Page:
LEBANON—Former three-sport athlete and 1991 Cumberland alumus, Lt. Col. Denise Osborne, has given her life to selfless service in the military and as a firefighter.

Osborne, a 1986 graduate of McGavock High School in Nashville, chose to stay local for her college ball playing three sports at Cumberland ­­– basketball, softball and volleyball. She played two years of volleyball and softball but focused mainly on basketball where she played post for coach Rick Reeves, who is currently the head women’s basketball coach at the University of the Cumberlands, and Mitch Walters, currently the assistant athletic director at Cumberland.

“She was an excellent rebounder, she always hustled, and was a very good defender,” Reeves said. “She was extremely unselfish and wanted to see her team succeed.”

Walters recalled a time during her freshman year in 1986, “Ozzy said, ‘Coach don’t leave me in the last two minutes of the game.’ She had to be out there the next couple of years,” Walters said. “She shot the elbows really well, and that would open up the floor for her post moves. She had a nice jump hook that we taught her, and she used it effectively.”

One moment that sticks with Osborne from her time at Cumberland was when the 1990 squad, her senior year, topped fourth-ranked Belmont. Belmont held a 69-62 lead with just 22 ticks left when Cumberland went on an 8-0 run to beat them with a buzzer-beater three from Lacritia Sanson, formerly Lacritia Wilson, and a member of the Cumberland Sports Hall of Fame, one of Osborne’s best friends to this day.

“Lacritia had a class that night and came breezing into the gym with her sneakers over her shoulder just before the game started. At the time, of course, we didn’t have a gym, so we were playing at the old Lebanon High gym, and she went off and hit the buzzer-beater. It was a great moment.” Walters said.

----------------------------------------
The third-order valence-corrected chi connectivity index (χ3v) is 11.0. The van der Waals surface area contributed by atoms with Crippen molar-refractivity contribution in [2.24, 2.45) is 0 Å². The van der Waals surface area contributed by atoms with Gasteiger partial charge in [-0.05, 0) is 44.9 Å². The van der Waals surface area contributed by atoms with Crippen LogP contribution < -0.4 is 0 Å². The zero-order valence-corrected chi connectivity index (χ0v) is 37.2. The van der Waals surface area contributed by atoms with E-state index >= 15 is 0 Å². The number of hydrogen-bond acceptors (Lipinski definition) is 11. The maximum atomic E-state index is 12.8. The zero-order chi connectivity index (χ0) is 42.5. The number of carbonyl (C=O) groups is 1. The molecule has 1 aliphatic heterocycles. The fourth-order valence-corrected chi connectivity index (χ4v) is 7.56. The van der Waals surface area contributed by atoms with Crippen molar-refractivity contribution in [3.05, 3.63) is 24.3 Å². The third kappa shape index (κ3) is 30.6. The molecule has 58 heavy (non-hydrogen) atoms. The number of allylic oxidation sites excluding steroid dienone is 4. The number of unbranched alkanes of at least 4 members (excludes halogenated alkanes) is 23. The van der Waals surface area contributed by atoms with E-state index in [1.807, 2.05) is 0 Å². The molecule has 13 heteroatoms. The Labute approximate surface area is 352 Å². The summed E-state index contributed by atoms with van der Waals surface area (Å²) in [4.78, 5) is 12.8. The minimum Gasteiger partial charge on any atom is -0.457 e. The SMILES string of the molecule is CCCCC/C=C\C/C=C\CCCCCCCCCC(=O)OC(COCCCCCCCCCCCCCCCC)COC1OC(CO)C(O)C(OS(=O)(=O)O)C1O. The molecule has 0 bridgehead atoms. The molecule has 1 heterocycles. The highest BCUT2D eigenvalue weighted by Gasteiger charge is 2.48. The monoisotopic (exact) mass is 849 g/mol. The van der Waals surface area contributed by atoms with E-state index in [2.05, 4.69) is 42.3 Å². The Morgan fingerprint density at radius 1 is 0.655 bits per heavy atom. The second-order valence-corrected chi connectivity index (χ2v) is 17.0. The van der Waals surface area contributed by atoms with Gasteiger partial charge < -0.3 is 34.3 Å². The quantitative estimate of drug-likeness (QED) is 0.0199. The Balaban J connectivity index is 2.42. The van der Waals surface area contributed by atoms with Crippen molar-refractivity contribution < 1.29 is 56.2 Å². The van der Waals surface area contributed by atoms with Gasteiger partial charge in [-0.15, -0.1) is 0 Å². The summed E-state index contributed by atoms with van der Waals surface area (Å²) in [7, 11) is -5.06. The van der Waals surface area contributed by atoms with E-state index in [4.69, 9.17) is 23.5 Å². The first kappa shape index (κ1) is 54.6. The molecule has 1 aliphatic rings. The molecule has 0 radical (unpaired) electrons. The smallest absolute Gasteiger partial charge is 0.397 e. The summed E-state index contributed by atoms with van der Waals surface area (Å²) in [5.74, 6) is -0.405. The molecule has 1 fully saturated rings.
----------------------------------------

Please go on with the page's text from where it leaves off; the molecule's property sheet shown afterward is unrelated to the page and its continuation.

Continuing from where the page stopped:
Sanson recalled a moment that was special of her own about Osborne.

“It was the end of our basketball season [senior year], and we had to win our last game in order to go to the tournament. I had an education class that night, and my professor would not let me miss. I was sick sitting in the dorm waiting on ‘the call.’  Back then, we had one payphone at the end of the hall. I heard the phone and took off running. Coach Walters says, ‘You live to see another day, Osborne went off in the game.’ I am not sure how many points she had, but I was very grateful. Good things happen with her around.”

Osborne finished her schooling and earned a business degree from Cumberland in 1991. She took the next year off before enlisting in the Tennessee Air National Guard in 1993. She enlisted in the Aeromedical Evacuation Squadron, where she was a flight medic. In 1999, she became a Charlotte firefighter and has served for 27 and 21 years, respectively.

Reeves said, “She was always extremely unselfish,” shows up now in her characteristics to this day as she would serve continuously. Osborne would often spend long 24-28-hour shifts as a firefighter and give her life to the military on days when she was not at the station.

The aeromedical evacuation squadrons are responsible for aiding military personnel who become wounded or ill on the battlefield. They will initially give first-aid, and if lifesaving surgery is needed, they will fly the patients to the nearest hospital abroad.